✓✓ Read Receipts: No News is Bad news

Lee To Sang, Fotostudio, 1995

This past week has seen mixed weather and mixed news, with a new magazine shop opening in Stockport just as one of my favourite London premises announced it's shutting. With all the rain I haven't spent much time out and about, so I've had time to sit down and read more on the work of some of my favourite photographers.

  • In such a bitter-sweet moment, Raj doesn't have a solution to how this can be stopped for future instances, but he doesn't wish it upon anyone else, saying, I hope somebody realises, the landlord or anybody, that it is very hard to leave the place after such a long time. End of an era for london's most celebrated magazine shop on i-D. Opened in 1984 by Raj Patel, Wardour News became a Soho institution for its endless stock of fashion and art magazines. As with anything in London that appeals to people beyond tourists, children, developers, and infantile influencers, the shop will be shutting down due to rent increases.
  • After years of Manchester lacking a dedicated independent & small-press shop, Rare Mags is opening in Stockport. For years the Manchester's nearest dedicated magazine shop has been Village Books in Leeds—one of my favourite places, but it's not somewhere I could ever just drop in to. Hopefully Rare Mags will be the start of something big in Manchester. I couldn't make the launch party this last Friday, but I'll be visiting as soon as possible.
  • Already, by 1960, Garry Winogrand was taking pictures that didn't make any sense. Even now, we struggle to get a handle on them, but back then, before the pictures had altered the grammar of photography sufficiently to enable us to get to grips with them… Garry Winogrand's Photographs Contain Entire Novels on Literary Hub by Geoff Dyer. Winogrand's body of work was one of the first I came across following my introduction to the medium via Alexander Rodchenko. I'm sure there are more links between the two than first expected, each depicting the 'realism' of their moment through a new photographic language.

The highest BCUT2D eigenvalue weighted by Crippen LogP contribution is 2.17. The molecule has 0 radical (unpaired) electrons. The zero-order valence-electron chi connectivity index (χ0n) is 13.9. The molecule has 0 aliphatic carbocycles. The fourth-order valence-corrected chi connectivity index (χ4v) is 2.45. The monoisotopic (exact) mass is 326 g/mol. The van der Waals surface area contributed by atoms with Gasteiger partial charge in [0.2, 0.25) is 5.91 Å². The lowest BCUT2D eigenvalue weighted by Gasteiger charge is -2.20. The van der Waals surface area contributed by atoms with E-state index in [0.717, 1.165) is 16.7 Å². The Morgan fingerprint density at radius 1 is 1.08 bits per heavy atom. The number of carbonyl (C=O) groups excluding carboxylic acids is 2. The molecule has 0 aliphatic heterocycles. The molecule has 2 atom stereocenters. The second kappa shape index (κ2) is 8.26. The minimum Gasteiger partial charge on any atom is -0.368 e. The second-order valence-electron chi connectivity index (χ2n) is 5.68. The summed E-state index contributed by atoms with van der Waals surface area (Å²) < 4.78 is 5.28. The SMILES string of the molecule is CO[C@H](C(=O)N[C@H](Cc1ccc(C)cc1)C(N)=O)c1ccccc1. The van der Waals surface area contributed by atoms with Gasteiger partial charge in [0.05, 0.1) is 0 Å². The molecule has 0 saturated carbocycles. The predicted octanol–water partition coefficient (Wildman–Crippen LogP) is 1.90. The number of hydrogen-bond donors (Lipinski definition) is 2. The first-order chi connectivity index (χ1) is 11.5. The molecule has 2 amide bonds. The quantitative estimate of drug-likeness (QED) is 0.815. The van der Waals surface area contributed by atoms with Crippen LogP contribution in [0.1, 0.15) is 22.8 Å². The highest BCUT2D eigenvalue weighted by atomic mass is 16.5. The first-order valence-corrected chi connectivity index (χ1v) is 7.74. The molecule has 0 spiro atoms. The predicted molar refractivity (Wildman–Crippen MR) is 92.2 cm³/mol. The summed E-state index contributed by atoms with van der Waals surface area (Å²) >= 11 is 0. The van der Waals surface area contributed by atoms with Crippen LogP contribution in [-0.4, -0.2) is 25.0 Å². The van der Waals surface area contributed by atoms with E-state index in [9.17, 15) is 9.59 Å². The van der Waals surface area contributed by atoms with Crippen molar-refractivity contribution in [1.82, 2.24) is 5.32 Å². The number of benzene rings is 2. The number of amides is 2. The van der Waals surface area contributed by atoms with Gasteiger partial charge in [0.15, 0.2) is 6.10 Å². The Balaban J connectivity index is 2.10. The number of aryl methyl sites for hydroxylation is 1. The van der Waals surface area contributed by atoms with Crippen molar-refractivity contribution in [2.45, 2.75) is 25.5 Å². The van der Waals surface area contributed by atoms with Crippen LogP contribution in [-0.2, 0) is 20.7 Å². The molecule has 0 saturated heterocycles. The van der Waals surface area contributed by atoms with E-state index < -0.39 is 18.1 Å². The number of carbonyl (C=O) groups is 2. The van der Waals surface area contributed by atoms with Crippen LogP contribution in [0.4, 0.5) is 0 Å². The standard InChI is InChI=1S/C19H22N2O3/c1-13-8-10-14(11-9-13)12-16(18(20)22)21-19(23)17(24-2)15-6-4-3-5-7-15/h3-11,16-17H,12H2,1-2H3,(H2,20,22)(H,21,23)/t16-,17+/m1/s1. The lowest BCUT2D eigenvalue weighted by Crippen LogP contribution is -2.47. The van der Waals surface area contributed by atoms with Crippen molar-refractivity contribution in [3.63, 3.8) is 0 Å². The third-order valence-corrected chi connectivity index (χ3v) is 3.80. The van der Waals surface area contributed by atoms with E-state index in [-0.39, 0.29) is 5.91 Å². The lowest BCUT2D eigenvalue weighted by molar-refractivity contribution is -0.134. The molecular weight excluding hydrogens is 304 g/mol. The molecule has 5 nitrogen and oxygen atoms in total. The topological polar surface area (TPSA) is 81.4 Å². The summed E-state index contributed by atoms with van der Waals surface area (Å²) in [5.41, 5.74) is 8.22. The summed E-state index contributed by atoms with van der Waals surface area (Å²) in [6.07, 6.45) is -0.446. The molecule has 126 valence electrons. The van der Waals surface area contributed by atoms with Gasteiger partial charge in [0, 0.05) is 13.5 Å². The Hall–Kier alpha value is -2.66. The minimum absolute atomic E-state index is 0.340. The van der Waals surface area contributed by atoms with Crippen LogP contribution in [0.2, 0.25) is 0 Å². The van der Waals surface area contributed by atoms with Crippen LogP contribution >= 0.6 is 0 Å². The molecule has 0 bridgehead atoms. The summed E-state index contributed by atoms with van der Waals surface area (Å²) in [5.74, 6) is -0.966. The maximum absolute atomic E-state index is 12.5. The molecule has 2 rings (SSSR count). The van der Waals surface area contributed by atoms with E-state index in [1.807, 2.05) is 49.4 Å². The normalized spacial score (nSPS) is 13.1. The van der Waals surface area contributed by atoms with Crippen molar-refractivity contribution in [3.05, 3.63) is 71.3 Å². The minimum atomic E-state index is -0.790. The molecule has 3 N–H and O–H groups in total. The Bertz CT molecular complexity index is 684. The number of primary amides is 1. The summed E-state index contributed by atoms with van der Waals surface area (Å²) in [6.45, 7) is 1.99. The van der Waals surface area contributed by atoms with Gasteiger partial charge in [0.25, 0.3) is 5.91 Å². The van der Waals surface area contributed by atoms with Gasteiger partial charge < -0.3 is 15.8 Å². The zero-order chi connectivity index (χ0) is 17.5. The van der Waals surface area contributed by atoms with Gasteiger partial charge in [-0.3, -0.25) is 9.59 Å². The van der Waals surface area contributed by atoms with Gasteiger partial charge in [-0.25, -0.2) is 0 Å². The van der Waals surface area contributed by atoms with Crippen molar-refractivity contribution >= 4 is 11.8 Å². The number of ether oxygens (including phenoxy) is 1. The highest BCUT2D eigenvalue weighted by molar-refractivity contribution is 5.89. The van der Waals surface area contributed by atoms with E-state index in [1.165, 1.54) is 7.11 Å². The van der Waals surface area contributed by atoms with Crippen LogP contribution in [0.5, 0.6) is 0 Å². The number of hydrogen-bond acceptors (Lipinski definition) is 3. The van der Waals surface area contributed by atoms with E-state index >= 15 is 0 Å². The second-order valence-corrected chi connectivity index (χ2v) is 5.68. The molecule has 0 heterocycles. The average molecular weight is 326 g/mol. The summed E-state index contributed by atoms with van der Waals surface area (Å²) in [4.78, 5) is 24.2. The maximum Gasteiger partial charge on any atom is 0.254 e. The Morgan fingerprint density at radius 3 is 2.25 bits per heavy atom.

• The photographs had a specific purpose: to satisfy the needs of the customer. And yet, Sang was deliberate, an artist about his arrangements. He designed the sets, directed his subjects, and retouched the photos to beautify his clients, but in doing so, captured the the humor, humility, and absurdity of the process too. Rediscovering the Studio Photographer Who Captivated Amsterdam's Art Scene in the 1990s on Hyperallergic. Millie Christie-Dervaux tells the story of Lee To Sung, a corner shop photographer who captured the art world of 1990s Amsterdam and who would get his pictures developed at the local supermarket as he couldn't afford a darkroom of his own.
  • On the one hand, my work is constantly evolving, but there are also interests that are continuous, such as borders—including country borders, but also the fabric of communities as a border with the outside world—and congregations of people spending time together, particularly outside of commercial spaces. Totality of Experience: Interview with Wolfgang Tillmans Part 1 & Part 2, in ArtAsiaPacific. Wolfgang Tillmans covers his recent work in Hong Kong, photos of the Solar Eclipse, his imagery for the Brexit posters, and his Freezer Still Life (2017)—perhaps one of my favourite of his works.
  • Photojournalist Abbas - a career in pictures on The Guardian. The Iranian photographer A. Abbas has died, known for his conflict photojournalism of the 1970s and onwards he was one of the Magnum photo agency's best workers. I'd first seen his images while researching during my BA, with his death I've found the time to take a closer look at his images, especially those of the Iranian revolution.